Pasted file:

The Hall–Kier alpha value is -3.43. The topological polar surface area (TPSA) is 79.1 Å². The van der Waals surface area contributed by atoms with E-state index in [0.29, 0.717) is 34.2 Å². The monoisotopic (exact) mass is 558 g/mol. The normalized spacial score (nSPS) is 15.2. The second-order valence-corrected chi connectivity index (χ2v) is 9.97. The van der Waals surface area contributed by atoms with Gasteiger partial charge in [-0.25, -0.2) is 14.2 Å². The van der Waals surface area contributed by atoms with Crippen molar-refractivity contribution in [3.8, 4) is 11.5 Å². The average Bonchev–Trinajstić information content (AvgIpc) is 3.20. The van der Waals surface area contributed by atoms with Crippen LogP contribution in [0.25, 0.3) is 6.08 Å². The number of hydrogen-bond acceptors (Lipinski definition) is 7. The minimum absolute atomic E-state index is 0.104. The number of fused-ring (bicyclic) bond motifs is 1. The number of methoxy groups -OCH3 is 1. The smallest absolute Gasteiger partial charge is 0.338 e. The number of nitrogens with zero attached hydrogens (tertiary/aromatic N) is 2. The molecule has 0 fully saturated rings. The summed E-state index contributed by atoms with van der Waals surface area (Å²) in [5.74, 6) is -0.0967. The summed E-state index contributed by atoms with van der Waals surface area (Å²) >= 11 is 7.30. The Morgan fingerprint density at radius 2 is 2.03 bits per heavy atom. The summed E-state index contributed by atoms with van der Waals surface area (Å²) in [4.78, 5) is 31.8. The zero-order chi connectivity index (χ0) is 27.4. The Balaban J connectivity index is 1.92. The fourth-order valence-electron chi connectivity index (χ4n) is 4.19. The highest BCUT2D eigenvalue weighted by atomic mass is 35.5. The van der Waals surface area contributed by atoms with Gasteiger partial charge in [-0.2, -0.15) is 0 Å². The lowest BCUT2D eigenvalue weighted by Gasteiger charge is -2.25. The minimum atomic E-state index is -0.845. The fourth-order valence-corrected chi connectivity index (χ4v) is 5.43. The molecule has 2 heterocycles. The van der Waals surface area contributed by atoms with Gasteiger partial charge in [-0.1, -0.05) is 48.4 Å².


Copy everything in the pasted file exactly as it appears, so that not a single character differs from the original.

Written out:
The Hall–Kier alpha value is -3.43. The topological polar surface area (TPSA) is 79.1 Å². The van der Waals surface area contributed by atoms with E-state index in [0.29, 0.717) is 34.2 Å². The monoisotopic (exact) mass is 558 g/mol. The normalized spacial score (nSPS) is 15.2. The second-order valence-corrected chi connectivity index (χ2v) is 9.97. The van der Waals surface area contributed by atoms with Gasteiger partial charge in [-0.25, -0.2) is 14.2 Å². The van der Waals surface area contributed by atoms with Crippen molar-refractivity contribution in [3.8, 4) is 11.5 Å². The average Bonchev–Trinajstić information content (AvgIpc) is 3.20. The van der Waals surface area contributed by atoms with Crippen LogP contribution in [0.25, 0.3) is 6.08 Å². The number of hydrogen-bond acceptors (Lipinski definition) is 7. The minimum absolute atomic E-state index is 0.104. The number of fused-ring (bicyclic) bond motifs is 1. The number of methoxy groups -OCH3 is 1. The smallest absolute Gasteiger partial charge is 0.338 e. The number of nitrogens with zero attached hydrogens (tertiary/aromatic N) is 2. The molecule has 0 fully saturated rings. The summed E-state index contributed by atoms with van der Waals surface area (Å²) in [5.74, 6) is -0.0967. The summed E-state index contributed by atoms with van der Waals surface area (Å²) >= 11 is 7.30. The Morgan fingerprint density at radius 2 is 2.03 bits per heavy atom. The summed E-state index contributed by atoms with van der Waals surface area (Å²) in [4.78, 5) is 31.8. The zero-order chi connectivity index (χ0) is 27.4. The Balaban J connectivity index is 1.92. The fourth-order valence-electron chi connectivity index (χ4n) is 4.19. The highest BCUT2D eigenvalue weighted by atomic mass is 35.5. The van der Waals surface area contributed by atoms with Gasteiger partial charge in [-0.2, -0.15) is 0 Å². The lowest BCUT2D eigenvalue weighted by Gasteiger charge is -2.25. The minimum atomic E-state index is -0.845. The fourth-order valence-corrected chi connectivity index (χ4v) is 5.43. The molecule has 2 heterocycles. The van der Waals surface area contributed by atoms with Gasteiger partial charge in [-0.1, -0.05) is 48.4 Å².